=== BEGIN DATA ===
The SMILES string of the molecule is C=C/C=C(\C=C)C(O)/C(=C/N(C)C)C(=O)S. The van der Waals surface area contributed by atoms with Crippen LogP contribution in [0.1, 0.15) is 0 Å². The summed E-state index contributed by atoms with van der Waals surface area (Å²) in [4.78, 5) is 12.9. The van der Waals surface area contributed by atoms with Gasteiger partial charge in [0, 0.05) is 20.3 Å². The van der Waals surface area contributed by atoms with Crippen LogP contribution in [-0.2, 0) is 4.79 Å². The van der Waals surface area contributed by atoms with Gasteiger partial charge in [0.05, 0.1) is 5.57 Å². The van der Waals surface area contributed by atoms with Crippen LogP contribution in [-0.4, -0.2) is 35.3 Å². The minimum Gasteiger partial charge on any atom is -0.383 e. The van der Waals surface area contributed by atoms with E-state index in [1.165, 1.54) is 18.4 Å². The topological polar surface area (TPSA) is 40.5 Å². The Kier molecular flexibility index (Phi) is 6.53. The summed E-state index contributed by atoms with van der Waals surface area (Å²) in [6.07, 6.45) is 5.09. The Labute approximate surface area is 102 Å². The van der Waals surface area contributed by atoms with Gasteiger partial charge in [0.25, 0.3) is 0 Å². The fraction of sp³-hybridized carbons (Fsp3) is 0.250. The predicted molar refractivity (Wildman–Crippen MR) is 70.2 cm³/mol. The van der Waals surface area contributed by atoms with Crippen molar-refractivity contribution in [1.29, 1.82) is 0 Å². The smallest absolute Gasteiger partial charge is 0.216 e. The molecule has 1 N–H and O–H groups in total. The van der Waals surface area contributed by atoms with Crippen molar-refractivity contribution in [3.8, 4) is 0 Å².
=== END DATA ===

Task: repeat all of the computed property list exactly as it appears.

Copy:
The SMILES string of the molecule is C=C/C=C(\C=C)C(O)/C(=C/N(C)C)C(=O)S. The van der Waals surface area contributed by atoms with Crippen LogP contribution in [0.1, 0.15) is 0 Å². The summed E-state index contributed by atoms with van der Waals surface area (Å²) in [4.78, 5) is 12.9. The van der Waals surface area contributed by atoms with Gasteiger partial charge in [0, 0.05) is 20.3 Å². The van der Waals surface area contributed by atoms with Crippen LogP contribution in [-0.2, 0) is 4.79 Å². The van der Waals surface area contributed by atoms with Gasteiger partial charge in [0.05, 0.1) is 5.57 Å². The van der Waals surface area contributed by atoms with Crippen LogP contribution in [-0.4, -0.2) is 35.3 Å². The minimum Gasteiger partial charge on any atom is -0.383 e. The van der Waals surface area contributed by atoms with E-state index in [1.165, 1.54) is 18.4 Å². The topological polar surface area (TPSA) is 40.5 Å². The Kier molecular flexibility index (Phi) is 6.53. The summed E-state index contributed by atoms with van der Waals surface area (Å²) in [6.07, 6.45) is 5.09. The Labute approximate surface area is 102 Å². The van der Waals surface area contributed by atoms with Gasteiger partial charge in [0.25, 0.3) is 0 Å². The fraction of sp³-hybridized carbons (Fsp3) is 0.250. The predicted molar refractivity (Wildman–Crippen MR) is 70.2 cm³/mol. The van der Waals surface area contributed by atoms with Crippen molar-refractivity contribution in [1.29, 1.82) is 0 Å². The smallest absolute Gasteiger partial charge is 0.216 e. The molecule has 1 N–H and O–H groups in total. The van der Waals surface area contributed by atoms with Crippen molar-refractivity contribution in [3.8, 4) is 0 Å².